Further inland, you could be forgiven for thinking you´d wandered into a different country entirely as you gaze upon the Sil River valleys, their steep vineyards plunging alarmingly towards the water. Grape-growing here is appropriately referred to as “heroic viticulture”, with mechanisation almost impossible to fathom, let alone implement, in some vineyards. This is the home of the peppery, brambly Mencia, though most vineyards are a chaotic blend of a number of grapes, including Merenzao (Trosseau), Brancellao, Souson, Caiño tinto and more. Field-blend fermentations are common, with Envinate´s evocative “Lousas de Aldea” an absolute benchmark for the region and one of Spain´s greatest QPR red wines. Fedellos do Couto, Fazenda Pradio, Algueira, Guimaro, Castro Candaz and Lalama are all leading wineries on these green slopes, producing wines that are often, justifiably, compared to the finest examples of the Northern Rhône with which they share a stylistic kinship.

Separated from Ribeira Sacra by the Bibei River, Valdeorras is Galicia´s eastern-most region. Granite and sand form the backbone of the soils here, with the same perilous slopes as their neighbour, yet the star of the show is the nervy, white Godello grape. Rafael Palacios has become the leading producer of Godello, with his As Sortes and Sort o Soro bottlings in particular generating favourable comparisons to top-end, white Burgundy with its effortless energy, verve and persistence. The same combination of nutrient poor granitic soils, steep slopes and southern aspects led Telmo Rodriguez to Valdeorras, where he produces the finest Mencia in the region from remarkable, abandoned vineyards that have taken years to nurture back to production. Drinking his individual vineyard bottlings is to understand what would happen if you crossed Foillard´s Cote du Py with Clape´s Cornas.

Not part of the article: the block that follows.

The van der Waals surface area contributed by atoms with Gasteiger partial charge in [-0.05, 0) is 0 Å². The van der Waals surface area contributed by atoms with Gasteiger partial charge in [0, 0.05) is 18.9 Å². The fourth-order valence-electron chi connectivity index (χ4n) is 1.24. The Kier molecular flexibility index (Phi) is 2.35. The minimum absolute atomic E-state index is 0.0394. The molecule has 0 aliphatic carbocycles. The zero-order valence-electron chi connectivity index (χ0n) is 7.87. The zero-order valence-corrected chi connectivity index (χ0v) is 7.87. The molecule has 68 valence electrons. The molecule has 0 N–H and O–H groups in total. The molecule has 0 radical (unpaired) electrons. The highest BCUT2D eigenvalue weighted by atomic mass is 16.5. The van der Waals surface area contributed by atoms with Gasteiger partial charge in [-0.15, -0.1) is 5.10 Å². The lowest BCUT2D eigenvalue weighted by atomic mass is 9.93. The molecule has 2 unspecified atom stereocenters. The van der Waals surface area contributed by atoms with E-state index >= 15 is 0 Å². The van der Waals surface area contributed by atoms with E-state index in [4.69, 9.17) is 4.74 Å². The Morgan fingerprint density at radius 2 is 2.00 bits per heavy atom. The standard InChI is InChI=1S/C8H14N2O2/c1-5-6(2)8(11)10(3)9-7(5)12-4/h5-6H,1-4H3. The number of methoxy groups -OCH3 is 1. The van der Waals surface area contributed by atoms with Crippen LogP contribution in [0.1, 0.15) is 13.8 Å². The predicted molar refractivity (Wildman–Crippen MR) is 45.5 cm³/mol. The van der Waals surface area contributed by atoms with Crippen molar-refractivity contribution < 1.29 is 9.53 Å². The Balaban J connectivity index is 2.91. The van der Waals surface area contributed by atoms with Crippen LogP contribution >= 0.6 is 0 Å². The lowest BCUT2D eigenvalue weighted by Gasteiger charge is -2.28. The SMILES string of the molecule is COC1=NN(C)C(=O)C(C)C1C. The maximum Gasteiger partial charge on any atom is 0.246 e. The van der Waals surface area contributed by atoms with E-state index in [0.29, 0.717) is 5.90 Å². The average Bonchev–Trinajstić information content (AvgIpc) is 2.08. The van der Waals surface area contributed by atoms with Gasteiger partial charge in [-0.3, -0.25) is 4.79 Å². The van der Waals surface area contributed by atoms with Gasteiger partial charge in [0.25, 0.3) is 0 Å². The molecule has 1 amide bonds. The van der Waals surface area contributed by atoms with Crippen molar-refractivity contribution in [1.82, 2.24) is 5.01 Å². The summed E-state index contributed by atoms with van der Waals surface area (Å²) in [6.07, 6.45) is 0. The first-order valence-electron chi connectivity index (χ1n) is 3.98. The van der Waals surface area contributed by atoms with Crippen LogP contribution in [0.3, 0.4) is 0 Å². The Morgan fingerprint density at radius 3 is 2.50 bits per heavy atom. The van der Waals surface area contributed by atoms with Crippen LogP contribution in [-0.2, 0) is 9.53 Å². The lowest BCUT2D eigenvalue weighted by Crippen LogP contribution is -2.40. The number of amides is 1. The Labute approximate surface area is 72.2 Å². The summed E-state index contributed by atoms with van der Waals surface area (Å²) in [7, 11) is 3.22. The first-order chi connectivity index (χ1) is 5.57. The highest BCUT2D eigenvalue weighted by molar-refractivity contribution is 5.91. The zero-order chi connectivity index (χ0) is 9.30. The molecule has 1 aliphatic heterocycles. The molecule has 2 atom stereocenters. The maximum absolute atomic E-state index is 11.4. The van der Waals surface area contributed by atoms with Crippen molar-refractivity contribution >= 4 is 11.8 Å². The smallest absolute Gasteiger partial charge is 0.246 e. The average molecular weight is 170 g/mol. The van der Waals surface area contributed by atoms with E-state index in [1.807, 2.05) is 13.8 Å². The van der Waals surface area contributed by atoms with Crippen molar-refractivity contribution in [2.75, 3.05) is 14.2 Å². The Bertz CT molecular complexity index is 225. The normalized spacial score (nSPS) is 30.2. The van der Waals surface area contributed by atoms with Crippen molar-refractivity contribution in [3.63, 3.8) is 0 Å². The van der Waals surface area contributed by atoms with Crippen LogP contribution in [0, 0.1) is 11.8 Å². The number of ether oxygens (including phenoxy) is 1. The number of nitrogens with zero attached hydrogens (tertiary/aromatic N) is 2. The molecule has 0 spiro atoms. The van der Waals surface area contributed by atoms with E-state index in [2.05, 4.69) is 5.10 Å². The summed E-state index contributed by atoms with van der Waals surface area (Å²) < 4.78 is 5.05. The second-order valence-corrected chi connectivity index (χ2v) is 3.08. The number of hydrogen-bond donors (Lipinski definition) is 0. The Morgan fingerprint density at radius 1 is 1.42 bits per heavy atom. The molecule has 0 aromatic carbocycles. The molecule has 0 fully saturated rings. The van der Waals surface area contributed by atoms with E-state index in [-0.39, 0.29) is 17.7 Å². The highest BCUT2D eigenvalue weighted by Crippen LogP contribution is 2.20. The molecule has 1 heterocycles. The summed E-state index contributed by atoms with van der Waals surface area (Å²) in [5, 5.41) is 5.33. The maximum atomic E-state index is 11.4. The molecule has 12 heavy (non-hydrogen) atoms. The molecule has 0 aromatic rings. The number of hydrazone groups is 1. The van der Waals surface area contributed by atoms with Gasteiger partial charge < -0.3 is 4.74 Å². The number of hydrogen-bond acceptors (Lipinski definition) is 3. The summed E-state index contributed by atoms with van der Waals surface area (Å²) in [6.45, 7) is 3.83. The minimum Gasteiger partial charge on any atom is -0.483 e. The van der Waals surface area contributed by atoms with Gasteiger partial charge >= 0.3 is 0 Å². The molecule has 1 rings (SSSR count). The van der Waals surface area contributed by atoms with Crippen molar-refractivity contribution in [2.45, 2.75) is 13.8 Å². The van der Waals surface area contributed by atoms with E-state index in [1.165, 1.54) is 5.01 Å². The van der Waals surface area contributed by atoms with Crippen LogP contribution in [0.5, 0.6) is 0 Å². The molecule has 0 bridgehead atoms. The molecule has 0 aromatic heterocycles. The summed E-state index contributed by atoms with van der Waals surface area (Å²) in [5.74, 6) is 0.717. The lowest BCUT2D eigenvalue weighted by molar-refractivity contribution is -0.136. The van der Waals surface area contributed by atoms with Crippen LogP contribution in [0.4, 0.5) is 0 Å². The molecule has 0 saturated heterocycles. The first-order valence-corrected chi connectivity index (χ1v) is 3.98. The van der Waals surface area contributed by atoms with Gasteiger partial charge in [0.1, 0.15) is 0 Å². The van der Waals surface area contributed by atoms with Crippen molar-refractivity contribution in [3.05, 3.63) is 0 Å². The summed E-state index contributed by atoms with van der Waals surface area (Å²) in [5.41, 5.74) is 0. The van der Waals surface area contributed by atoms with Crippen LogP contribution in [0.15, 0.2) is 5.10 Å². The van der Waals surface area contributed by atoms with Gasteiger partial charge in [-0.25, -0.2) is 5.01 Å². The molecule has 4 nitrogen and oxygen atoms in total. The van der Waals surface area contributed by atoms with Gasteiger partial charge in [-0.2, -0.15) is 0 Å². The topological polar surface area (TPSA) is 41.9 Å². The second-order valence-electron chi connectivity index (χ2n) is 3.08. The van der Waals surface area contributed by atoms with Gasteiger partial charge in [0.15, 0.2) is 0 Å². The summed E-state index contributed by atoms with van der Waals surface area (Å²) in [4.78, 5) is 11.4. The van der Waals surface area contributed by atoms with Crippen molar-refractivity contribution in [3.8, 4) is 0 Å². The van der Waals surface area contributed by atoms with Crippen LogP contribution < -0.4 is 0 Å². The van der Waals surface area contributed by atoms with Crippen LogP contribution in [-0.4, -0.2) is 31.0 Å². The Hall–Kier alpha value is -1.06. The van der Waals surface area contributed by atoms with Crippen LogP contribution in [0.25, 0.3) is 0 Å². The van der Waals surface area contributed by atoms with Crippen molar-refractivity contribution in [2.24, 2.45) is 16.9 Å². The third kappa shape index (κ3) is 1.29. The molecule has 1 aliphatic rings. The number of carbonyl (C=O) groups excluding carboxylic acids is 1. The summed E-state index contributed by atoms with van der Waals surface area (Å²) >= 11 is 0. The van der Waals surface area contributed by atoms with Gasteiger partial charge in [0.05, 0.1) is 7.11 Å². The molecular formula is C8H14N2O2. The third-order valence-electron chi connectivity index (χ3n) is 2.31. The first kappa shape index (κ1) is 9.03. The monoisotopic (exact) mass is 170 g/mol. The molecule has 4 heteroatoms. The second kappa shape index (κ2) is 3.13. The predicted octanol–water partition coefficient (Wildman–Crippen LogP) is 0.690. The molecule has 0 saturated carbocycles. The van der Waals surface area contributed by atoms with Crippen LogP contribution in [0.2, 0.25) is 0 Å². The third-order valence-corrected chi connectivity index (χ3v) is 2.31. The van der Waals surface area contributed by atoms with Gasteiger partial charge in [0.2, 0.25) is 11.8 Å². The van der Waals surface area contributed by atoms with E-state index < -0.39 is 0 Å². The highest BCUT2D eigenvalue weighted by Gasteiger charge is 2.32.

Ribeiro is situated on the northern banks of the Miño river, with its warmer climate allowing for a variety of grape varieties to be grown successfully, with Treixadura in particular, shining bright. Luis Anxo, Bernardo Estevez and O Morto Wines are all hidden gems in the region, the former in particular is producing some of Galicia´s most underrated red wines. Monterrei is the warmest area of Galicia and the least active, though the wines of Quinta da Muradella are a beacon that has already attracted new investment and attention to the region.

Remarkably, considering the modest yields, perilous viticulture and occasionally hostile weather, the wines still remain affordably priced. There are moments when I drink wines made here and I realise the revelation that early pioneers of the classic French regions must have felt. The discovery. The realisation that you´ve found something truly quite special. Not only that, but there´s a sensation that it´s all just getting started and the best is yet to come. There´s magic at work in Galicia, and I´m delighted to be along for the ride.

  • Fintan Kerr, DipWSET, lives in Barcelona and is a wine writer, educator and founder of Wine Cuentista (Cuentista is Spanish for “storyteller”.) Follow him on Twitter: @Wine_Cuentista